As the winner of the $50,000 Canada Council for the Arts Professional Prix de Rome in Architecture for 2011, Halifax firm Susan Fitzgerald Architecture will study the environmental, health and social benefits of integrating agriculture and innovative green spaces within towns and cities.
Susan Fitzgerald Architecture will use the prize funds to pursue their research project entitled « Productive Urban Landscape. » Availability and accessibility of food is a growing concern both internationally and locally. The research will explore the relationship between ecology, agriculture, architecture and landscape in urban centres. Travelling to Cuba, Peru, Brazil, Mexico, Panama and Chile, they will gather first-hand knowledge and investigate this connection and how it can work more effectively for the benefit of the population in the future.
Administered by the Canada Council for the Arts, the Professional Prix de Rome in Architecture recognizes excellent achievement in Canadian architectural practice. It is awarded to a young architectural firm that has completed its first buildings and demonstrated exceptional artistic potential. The prize allows the winners to travel to other parts of the world to hone their skills, develop their creative practice and strengthen their presence on the international scene. The project can involve multiple trips to a number of destinations, spread over a two-year period.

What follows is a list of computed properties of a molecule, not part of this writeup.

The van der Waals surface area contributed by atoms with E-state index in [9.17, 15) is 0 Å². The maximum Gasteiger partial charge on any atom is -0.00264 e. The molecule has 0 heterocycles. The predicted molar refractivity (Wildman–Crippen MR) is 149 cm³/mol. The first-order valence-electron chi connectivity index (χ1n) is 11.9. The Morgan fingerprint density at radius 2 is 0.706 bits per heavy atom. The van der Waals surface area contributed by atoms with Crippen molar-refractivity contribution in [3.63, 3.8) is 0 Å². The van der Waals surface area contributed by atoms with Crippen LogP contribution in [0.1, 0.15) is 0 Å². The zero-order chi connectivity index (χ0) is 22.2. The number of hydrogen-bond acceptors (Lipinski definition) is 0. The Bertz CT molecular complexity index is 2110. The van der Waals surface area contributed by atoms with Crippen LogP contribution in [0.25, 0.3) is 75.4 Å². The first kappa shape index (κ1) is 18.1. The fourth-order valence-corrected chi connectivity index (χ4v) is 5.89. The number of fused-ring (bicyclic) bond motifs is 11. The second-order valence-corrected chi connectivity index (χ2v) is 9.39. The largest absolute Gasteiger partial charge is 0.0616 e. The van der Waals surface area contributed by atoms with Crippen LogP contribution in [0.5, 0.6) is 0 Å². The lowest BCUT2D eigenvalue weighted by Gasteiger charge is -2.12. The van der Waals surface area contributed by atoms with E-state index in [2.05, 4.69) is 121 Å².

« The 2011 Professional Prix de Rome in Architecture will give much-needed attention to the architectural implications of urban agriculture, » said Canada Council Director and CEO Robert Sirman. « The Canada Council has a deep commitment to creative practice, and we are excited by the imaginative way Susan Fitzgerald Architecture is approaching the field. »
Founded in 2006, Susan Fitzgerald Architecture is a design/build/research practice based in Halifax. Working closely with her contractor partner, Brainard Fitzgerald, Susan Fitzgerald considers alternative ways of living, working and engaging with the particularities of site and place. »
(Source: Canadian Architect)